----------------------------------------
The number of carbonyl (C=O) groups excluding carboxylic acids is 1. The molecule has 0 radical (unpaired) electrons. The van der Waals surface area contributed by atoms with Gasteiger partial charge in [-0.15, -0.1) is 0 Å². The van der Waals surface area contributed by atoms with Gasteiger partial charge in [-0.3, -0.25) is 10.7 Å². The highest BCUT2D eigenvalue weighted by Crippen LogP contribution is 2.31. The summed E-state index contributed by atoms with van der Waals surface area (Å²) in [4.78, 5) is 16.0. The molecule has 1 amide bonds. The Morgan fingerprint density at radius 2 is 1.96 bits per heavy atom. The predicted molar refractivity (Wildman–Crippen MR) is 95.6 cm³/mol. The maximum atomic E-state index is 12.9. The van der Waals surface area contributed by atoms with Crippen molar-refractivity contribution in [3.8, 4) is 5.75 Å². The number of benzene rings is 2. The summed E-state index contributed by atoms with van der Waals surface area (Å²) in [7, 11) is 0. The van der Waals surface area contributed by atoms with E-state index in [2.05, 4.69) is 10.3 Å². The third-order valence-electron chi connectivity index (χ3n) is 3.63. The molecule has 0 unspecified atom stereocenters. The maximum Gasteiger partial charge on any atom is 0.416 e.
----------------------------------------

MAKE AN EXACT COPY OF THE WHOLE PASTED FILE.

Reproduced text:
The number of carbonyl (C=O) groups excluding carboxylic acids is 1. The molecule has 0 radical (unpaired) electrons. The van der Waals surface area contributed by atoms with Gasteiger partial charge in [-0.15, -0.1) is 0 Å². The van der Waals surface area contributed by atoms with Gasteiger partial charge in [-0.3, -0.25) is 10.7 Å². The highest BCUT2D eigenvalue weighted by Crippen LogP contribution is 2.31. The summed E-state index contributed by atoms with van der Waals surface area (Å²) in [4.78, 5) is 16.0. The molecule has 1 amide bonds. The Morgan fingerprint density at radius 2 is 1.96 bits per heavy atom. The predicted molar refractivity (Wildman–Crippen MR) is 95.6 cm³/mol. The maximum atomic E-state index is 12.9. The van der Waals surface area contributed by atoms with Crippen molar-refractivity contribution in [3.8, 4) is 5.75 Å². The number of benzene rings is 2. The summed E-state index contributed by atoms with van der Waals surface area (Å²) in [7, 11) is 0. The van der Waals surface area contributed by atoms with E-state index in [2.05, 4.69) is 10.3 Å². The third-order valence-electron chi connectivity index (χ3n) is 3.63. The molecule has 0 unspecified atom stereocenters. The maximum Gasteiger partial charge on any atom is 0.416 e.